I’ve been here before
I certainly did quit the internet (for a few months). I would reference some post on my blog to prove that I am a man out of his time and that I have done this before with varying degrees of success, but I deleted everything on my Tumblr from when I started, back in ‘08.
This current insanity all started when I was spacing out on my iPhone (again) back in early December. I had fallen into a habit of being bored, or feeling anxious (like I was missing something) or wanting to be deviant and I would pull out my phone [endless scroll] and 20-30 minutes later have nothing to show for it except annoyance, shame and hopelessness. A little overboard with those adjectives? Probably. I have a reputation for being a maudlin Irishman. I have seen and read things on the Internet that I wish I never had subjected myself to, but I’m not going to go into the minutia of my dysfunctional technophobic maladies; I think they’re all too common, however, I will say that every one of us that is engaged with the larger population through the Internet at one point feels like they have to stop looking at their phone and go to bed so that they can get up in the morning and look at their phone and then look at their phone for the rest of their life.
I did what any sensible man would do. I dropped my iPhone, watched it tumble in a slow motion flash of glass and metal and reveled in the dull thud of a screen shattering face-plant. I kicked it into a mud puddle to finish the job.
I was ecstatic. The temptation to be led astray had been dealt a serious blow that day. I was a man on a mission from that point onwards. I went on a digital witch hunt. I scoured archived gmail messages for obscure login details to services that I had signed up for the beta release of so that I could login and DELETE my account. No temporary disabling for this vigilante, no sir. My aim was to erase my Internet existence. I executed with extreme prejudice from Plurk, Instagram and FriendFeed to About.me, Google+ and then around the horn of 4square and blogger and MORE. I wielded the yes-I-am-sure-I-want-to-delete-my-account-button-clicking power with wrath… and I felt free.
My wife, Amy does a better job writing about this experience than I do. We got a subscription to the WSJ and started reading the paper instead of Google News. We got refurbished Motorolas and dropped our data plans. We talked about the mental space that we had discovered once the thinking in status updates fever passed. We enjoyed moments in the moment and without any need to document them and share them with the whole world. We remembered what it was like growing up in the late 80s - early 90s in a small town; before mobile phones and the Internet crept into your private life.
But like the last bastion of our idyllic childhood, things change. I keep pushing on the advancing front of time thinking that I can send it backwards into simpler times. I keep losing. Father Time is undefeated. Like I do so often when I have to change, I let down my guard and hang my head in recognition of the stark reality that has beaten me. I am a modern man. I live now. Here. Yes, there are things that I will do differently, but this is the future that I wondered about when I was a scared 17 year old father graduating high school and venturing out into the wide world with my beautiful best friend. Today is what we had talked about when we laughed at the old and out of touch 30 somethings we would become when our daughter would be doing what we were just walking through. This is where we are, and by ‘this’ I mean a consumer culture of moralistic, therapeutic deists that vomit our opinions and desires all over each other in an increasing attempt at connection cum anonymity. A place of threatening ostracism (or worse) if we’re not tolerant to each other. A landscape of injustice: racism, rape, human trafficking, slavery, genocide. A world full of people not much different from the generations before us, just with different means.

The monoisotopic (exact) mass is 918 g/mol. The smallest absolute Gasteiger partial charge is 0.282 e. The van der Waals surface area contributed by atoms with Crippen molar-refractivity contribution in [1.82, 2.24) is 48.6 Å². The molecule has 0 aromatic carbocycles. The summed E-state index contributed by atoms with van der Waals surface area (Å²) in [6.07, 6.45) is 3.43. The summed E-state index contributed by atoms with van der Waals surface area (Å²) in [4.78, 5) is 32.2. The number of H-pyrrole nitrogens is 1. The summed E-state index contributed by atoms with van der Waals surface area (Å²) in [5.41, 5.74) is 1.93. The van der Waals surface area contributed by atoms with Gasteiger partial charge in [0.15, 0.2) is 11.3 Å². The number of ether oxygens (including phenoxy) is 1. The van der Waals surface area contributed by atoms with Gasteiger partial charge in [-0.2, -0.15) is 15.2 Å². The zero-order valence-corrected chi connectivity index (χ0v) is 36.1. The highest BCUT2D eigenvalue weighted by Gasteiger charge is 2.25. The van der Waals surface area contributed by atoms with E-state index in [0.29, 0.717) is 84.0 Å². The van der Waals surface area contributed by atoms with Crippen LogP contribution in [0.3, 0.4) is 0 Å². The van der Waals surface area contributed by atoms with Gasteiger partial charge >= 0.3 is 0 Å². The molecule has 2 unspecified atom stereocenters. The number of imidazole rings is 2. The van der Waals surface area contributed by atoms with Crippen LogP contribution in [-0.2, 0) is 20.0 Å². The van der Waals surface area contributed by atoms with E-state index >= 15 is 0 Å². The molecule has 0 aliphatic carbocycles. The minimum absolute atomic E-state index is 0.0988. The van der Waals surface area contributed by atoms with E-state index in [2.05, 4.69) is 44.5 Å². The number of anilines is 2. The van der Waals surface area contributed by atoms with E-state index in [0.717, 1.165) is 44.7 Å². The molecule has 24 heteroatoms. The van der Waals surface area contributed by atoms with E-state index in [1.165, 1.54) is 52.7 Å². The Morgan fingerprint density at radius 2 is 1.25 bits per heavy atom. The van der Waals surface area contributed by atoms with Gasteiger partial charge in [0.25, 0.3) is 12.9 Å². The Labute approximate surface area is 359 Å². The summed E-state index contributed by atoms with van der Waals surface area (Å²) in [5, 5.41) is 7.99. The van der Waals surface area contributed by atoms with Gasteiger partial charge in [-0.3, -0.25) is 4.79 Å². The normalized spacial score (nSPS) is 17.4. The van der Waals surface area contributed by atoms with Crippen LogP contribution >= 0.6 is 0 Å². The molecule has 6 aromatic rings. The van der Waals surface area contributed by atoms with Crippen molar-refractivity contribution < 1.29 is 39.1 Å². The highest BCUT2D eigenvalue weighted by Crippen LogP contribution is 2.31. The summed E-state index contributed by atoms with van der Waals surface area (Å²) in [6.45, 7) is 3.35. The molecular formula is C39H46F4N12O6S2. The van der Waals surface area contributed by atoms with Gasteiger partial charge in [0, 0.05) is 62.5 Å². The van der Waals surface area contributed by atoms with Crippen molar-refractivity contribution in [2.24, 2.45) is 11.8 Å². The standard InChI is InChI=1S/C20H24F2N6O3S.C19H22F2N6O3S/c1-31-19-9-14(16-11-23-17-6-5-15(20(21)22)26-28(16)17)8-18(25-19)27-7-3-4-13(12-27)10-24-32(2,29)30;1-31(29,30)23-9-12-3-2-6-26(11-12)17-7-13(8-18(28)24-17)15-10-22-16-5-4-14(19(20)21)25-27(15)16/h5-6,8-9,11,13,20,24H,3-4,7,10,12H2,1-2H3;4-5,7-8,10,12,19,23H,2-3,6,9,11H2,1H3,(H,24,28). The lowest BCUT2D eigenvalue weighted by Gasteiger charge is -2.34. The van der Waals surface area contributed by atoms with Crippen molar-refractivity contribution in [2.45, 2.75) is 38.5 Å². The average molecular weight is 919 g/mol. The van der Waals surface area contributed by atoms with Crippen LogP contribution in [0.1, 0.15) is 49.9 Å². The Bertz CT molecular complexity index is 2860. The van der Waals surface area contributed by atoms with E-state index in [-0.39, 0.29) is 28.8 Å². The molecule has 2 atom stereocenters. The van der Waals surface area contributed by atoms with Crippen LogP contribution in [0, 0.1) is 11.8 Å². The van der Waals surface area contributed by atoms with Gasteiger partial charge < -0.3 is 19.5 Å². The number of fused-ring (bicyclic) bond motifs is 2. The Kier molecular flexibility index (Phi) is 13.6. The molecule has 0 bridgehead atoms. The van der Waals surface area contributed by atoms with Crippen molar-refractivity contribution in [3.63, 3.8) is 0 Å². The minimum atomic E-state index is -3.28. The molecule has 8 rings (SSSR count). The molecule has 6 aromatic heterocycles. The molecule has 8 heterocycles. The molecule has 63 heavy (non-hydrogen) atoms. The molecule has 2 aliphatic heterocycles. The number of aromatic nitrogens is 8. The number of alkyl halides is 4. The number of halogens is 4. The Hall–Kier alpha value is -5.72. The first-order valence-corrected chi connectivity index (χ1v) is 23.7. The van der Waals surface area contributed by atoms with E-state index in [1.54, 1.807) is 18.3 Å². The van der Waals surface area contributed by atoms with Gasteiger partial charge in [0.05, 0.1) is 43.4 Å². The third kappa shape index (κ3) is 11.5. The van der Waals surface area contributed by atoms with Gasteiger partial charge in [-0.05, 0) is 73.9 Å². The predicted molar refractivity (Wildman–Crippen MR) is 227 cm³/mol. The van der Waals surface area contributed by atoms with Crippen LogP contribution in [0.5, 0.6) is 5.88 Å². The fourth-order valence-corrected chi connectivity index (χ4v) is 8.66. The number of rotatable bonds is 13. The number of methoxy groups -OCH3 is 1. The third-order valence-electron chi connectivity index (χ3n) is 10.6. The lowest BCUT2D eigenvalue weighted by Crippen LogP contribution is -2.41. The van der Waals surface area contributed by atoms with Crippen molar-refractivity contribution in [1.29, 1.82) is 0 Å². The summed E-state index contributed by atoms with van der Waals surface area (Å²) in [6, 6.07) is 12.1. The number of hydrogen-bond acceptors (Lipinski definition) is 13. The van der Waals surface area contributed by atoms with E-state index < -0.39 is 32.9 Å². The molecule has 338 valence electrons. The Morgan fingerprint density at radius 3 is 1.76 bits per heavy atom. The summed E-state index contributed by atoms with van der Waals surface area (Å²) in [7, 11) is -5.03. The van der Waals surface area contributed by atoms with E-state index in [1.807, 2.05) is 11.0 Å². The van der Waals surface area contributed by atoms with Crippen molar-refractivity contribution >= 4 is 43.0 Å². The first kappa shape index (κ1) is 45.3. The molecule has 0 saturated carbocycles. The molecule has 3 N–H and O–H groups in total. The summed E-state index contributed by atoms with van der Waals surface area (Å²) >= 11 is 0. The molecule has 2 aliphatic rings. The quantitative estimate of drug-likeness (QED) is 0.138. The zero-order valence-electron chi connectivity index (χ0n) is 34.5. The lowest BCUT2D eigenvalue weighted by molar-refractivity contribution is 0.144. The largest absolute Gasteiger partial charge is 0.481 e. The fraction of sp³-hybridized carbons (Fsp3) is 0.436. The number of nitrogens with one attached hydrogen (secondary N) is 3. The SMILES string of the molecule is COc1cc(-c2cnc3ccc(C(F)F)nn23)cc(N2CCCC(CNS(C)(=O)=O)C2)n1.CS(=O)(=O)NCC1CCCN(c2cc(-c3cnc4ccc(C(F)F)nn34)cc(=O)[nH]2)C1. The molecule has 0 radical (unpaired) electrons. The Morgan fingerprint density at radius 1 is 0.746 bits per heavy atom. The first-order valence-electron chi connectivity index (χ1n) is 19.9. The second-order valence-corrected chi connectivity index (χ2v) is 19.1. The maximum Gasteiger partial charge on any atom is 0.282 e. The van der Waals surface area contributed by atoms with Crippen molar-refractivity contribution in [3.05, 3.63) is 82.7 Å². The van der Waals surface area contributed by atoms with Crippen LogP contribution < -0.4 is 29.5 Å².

So this has led me to come back to the digital frontier. It’s not like I would have an easier time navigating the precipice of the narrow road of Christianity if I lived in the 1950s. When Christ said the way was narrow and hard and few are those that would find it, he said that to every generation throughout all time. It’s never been a natural human desire to pick up a cross that you will die on and march down the executioner’s road. If in this day and age we live in a more interconnected way than ever before, then I guess these struggles that would have been written down in a private journal and most likely been lost and forgotten are just as simply shared with the world. If this is a part of how the modern world functions, then I guess I’ll participate. If this brave new world is advancing on blogs and status updates and tweets, then I guess I need to pick up my cross and start on that narrow way again.